Karl Rove proffered false and dubious claims to criticize the Obama administration's nuclear policy review as "troubling" and likely to "undermine our strength" -- a position at odds with military brass and nuclear experts who support a limited deterrent role for nuclear weapons. Rove's false claim that the United States "will not use nuclear weapons under any circumstance against a non-nuclear state" distorts a provision limited to nations acting in compliance with their non-proliferation obligations.
President Obama argued for the passage of health care reform legislation at a rally today at George Mason University in northern Virginia, and only one cable news network didn't cover the event in it's entirety. Can you guess which network cut away to cover Minority Leader Rep. John Boehner's press conference?
From the March 19 edition of Fox News' Happening Now:
Fox's Jon Scott cut off President Obama and stated flatly: "I described it before it began as a pep rally and you can kind of see that's what it is. The President doing everything he can to try and get the American people behind his health care reform plans." Scott suggested the Fox audience finish watching Obama's event on the internet if they were so inclined and then cut to Boehner for "the opposition point of view."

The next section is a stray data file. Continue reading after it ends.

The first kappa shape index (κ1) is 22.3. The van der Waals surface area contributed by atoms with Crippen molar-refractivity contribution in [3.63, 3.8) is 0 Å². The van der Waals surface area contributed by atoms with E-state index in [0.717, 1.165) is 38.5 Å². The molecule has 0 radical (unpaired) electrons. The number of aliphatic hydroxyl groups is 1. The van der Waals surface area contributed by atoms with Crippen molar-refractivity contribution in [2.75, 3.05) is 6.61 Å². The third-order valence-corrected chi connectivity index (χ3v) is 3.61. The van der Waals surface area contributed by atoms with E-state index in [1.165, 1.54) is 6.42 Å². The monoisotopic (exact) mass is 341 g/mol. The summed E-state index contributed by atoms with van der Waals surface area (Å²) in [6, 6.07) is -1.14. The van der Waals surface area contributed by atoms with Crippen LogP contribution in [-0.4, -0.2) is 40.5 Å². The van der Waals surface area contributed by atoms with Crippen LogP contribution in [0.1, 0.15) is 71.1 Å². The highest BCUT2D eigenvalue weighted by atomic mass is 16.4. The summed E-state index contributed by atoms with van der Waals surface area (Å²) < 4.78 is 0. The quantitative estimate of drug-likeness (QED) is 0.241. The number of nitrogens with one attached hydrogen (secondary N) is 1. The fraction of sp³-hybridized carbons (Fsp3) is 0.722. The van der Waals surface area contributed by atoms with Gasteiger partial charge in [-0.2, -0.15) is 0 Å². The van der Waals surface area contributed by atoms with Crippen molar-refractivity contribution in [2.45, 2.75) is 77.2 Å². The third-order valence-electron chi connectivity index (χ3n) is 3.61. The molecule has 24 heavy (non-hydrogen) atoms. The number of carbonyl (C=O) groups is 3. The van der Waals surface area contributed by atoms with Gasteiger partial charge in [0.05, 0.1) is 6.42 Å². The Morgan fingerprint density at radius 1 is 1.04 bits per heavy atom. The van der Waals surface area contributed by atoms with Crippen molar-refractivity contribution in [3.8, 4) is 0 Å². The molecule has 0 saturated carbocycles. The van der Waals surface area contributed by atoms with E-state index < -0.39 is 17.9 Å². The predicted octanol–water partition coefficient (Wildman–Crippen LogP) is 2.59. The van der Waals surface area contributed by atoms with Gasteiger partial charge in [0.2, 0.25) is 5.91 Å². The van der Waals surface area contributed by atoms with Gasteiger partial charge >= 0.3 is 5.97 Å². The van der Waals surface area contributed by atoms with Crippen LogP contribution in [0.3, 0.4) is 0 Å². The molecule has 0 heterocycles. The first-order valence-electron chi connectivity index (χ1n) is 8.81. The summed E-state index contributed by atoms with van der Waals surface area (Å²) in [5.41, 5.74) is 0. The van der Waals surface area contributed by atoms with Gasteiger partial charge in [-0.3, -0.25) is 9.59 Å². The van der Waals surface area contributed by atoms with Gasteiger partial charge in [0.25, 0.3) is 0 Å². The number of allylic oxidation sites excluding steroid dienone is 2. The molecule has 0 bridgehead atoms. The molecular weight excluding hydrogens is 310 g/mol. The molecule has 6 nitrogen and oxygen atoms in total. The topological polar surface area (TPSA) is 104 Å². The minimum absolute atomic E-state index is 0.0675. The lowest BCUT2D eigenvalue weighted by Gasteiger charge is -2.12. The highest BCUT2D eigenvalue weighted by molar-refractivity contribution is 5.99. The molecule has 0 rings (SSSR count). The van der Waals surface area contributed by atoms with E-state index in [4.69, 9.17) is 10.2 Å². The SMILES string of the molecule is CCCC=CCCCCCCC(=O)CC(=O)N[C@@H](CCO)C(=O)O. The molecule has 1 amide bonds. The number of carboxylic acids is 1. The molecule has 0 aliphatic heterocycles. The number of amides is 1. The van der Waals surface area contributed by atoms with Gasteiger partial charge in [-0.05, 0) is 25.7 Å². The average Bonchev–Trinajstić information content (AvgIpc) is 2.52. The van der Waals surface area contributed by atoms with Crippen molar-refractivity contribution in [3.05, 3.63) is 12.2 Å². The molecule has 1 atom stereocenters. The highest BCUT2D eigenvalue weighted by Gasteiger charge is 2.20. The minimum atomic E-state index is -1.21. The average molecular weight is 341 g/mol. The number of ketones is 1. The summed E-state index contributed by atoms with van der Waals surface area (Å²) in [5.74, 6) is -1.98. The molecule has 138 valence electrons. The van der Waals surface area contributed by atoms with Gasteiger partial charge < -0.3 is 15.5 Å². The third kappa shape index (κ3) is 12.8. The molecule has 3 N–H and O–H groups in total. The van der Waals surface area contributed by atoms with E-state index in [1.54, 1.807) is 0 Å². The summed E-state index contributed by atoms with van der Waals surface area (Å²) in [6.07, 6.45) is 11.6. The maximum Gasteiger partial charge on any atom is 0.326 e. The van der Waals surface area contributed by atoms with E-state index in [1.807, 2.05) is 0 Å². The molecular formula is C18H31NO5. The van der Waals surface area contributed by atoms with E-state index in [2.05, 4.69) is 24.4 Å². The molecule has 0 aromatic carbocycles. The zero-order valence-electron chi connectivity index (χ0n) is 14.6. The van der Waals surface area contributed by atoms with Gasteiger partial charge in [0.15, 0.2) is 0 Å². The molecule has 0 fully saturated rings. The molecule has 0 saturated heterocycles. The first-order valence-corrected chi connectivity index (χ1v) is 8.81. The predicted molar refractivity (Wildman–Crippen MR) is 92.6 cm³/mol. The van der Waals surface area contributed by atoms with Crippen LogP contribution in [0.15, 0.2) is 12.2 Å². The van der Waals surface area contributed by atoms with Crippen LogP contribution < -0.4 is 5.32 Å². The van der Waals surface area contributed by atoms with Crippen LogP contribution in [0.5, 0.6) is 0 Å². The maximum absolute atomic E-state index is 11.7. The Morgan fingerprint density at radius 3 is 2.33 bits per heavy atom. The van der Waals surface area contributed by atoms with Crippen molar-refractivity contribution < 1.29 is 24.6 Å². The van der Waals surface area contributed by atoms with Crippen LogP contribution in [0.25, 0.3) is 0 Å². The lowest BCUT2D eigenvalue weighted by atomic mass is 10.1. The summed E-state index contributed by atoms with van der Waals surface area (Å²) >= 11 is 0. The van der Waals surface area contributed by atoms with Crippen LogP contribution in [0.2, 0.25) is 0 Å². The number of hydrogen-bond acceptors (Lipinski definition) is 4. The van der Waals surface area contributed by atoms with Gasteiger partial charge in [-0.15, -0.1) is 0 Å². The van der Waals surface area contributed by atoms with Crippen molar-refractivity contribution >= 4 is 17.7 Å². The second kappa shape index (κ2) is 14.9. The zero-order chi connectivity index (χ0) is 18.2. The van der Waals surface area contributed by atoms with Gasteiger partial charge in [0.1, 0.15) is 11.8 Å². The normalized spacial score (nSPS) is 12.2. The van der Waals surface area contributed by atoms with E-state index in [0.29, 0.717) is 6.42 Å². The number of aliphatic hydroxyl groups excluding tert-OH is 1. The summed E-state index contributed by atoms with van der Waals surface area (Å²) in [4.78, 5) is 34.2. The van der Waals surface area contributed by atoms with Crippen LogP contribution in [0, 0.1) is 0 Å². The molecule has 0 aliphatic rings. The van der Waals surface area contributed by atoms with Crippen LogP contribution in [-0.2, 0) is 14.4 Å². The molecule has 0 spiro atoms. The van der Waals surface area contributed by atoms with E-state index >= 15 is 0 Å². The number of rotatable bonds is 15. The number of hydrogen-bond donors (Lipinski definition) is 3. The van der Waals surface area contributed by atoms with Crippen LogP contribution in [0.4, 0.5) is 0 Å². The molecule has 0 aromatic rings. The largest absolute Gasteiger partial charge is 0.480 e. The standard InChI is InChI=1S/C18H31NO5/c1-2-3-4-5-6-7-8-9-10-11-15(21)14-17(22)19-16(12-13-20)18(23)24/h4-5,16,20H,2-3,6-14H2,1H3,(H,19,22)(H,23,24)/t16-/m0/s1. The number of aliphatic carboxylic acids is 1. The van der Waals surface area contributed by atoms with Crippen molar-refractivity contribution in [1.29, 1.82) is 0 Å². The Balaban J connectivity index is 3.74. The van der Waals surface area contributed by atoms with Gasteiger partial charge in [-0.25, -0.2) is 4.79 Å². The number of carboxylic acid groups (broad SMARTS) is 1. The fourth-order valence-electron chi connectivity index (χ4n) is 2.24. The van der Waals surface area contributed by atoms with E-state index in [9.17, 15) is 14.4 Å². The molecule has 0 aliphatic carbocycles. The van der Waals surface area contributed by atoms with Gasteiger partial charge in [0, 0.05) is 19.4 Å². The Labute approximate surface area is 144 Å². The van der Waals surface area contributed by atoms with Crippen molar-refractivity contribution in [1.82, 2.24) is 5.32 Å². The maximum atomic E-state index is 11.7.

Oh, and for the record, both MSNBC and CNN showed Boehner's press conference after Obama's event had ended.
Here's a side-by-side comparison of the networks:
On March 16, Fox News anchors during their self-described daytime "news hours" repeatedly forwarded the false suggestion that, by using a legislative procedure known as the "self-executing rule" to finalize health care reform in the House, Democrats would be passing health care reform "without actually voting for it." In fact, implementing the proposed procedure requires a majority vote.
Washington Post media critic Howard Kurtz recently reported that some "Fox journalists" believe that colleague Glenn Beck "uses distorted or inflammatory rhetoric that undermines their credibility." Nevertheless, Fox News' reporters and "news" programs have routinely promoted and echoed Beck on stories such as the 9-12 Project, tea party protests, ACORN and former White House officials Van Jones and Anita Dunn.